Over the weekend, I saw Ghostbusters. I loved it, but I’m not here to review it. Obviously one of the things that everyone has talked about is the female cast. There’s been a lot of backlash against it, and a lot of people defending the choice, and a plenty saying it shouldn’t matter. But honestly, I think it does matter, and I’m all in favor of it. In fact, I want to see more women-dominated reboots of previously male-dominated properties.
Here’s the thing: We need more movies with woman-led casts, and that makes a movie like this even more exciting, but there’s more to it than that. Changing up the cast automatically gives the movie a freshness it wouldn’t have had with men.
John Byrne is a controversial figure in comics, all the more so as he's moved to disavow his work with mainstream publishers, yet his legacy within the industry is undeniable, and his contributions to iconic franchise properties and to early creator-owned independent work are worthy of celebration.
Born on this day in 1950, John Byrne moved from England to Canada at the age of eight, and it was here that he first encountered American superhero comics. He enrolled in --- but dropped out of --- the Alberta College of Art and Design in Calgary, and began contributing to Roger Stern and Bob Layton’s Contemporary Pictoral Literature. Their character Rog-2000 was spotted by Charlton Comics, and the team began contributing back-up stories in the pages of E-Man.
Things are messed up right now, so let’s talk about comfort comics. Comics as escapism. There are a lot of current and recent comics that could work for this — All-Star Superman, Lumberjanes, and Squirrel Girl come to mind — but I want to go back a little farther.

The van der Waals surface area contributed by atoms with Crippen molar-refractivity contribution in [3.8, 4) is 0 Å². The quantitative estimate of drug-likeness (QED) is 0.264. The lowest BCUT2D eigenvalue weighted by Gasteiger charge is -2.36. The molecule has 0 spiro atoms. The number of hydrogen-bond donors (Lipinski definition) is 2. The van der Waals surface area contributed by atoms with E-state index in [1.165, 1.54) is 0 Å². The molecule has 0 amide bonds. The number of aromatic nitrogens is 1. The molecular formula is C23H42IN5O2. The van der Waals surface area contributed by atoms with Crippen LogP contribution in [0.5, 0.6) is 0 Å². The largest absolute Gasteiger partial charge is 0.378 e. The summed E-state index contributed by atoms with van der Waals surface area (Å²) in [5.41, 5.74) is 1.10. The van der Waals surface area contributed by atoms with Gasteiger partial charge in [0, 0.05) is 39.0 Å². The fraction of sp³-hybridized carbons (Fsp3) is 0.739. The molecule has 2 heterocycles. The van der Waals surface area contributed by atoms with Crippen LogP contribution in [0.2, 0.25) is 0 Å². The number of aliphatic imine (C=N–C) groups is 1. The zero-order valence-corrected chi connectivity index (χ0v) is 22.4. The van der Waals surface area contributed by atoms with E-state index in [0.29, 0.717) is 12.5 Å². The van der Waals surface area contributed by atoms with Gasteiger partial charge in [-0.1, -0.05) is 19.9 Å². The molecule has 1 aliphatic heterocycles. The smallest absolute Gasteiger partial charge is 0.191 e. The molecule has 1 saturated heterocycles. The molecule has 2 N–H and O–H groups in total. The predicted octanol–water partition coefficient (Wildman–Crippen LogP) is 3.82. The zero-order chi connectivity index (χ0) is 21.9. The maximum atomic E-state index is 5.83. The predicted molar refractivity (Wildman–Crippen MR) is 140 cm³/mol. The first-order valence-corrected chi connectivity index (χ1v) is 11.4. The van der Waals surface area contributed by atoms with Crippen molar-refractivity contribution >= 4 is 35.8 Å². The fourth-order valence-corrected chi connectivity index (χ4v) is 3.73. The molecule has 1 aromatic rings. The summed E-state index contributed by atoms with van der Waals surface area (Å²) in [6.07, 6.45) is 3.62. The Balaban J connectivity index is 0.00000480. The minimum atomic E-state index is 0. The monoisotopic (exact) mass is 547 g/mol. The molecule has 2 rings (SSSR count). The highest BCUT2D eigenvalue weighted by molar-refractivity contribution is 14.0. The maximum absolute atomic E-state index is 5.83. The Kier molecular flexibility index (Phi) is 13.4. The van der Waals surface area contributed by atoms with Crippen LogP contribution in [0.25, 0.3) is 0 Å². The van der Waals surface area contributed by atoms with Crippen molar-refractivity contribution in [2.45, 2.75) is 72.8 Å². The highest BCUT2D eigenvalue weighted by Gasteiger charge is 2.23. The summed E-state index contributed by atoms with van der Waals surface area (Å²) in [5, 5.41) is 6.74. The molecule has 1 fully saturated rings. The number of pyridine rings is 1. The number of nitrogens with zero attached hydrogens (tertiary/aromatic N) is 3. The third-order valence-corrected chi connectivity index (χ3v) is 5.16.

Because here’s the cool thing about comics: They all used to be for kids. Which means that a lot of the classic comics, the influential ones that made the medium what it is, are also escapist fun. So when you want to read something that’s going to let you forget your problems and get lost in fantasy, you can also read something that will help you become well versed in comics canon. This is literally how I became who I am today.
A lot of people were disappointed by last summer’s Fantastic Four. The reboot, directed by Josh Trank, was supposed to relaunch one of the most popular comic-book series in history, and erase the memory of two previous, unpopular Fantastic Four movies in the process. It had a great cast, including Miles Teller, Kate Mara, and Michael B. Jordan. It had Trank, coming off his acclaimed superhero film Chronicle. It should have been the start of something huge.
Last year’s Fantastic Four reboot was beset with problems before it even hit theaters, from the highly-publicized conflict between Josh Trank and the studio to rumors of the director’s behavior on-set and reports of an unusual amount of reshoots. When the actual film arrived, it was…disappointing, to say the least. And although producer Simon Kinberg has remained optimistic about a sequel somewhere down the line, even he’s finally admitting that Fantastic Four had some serious issues — as in, it was too serious.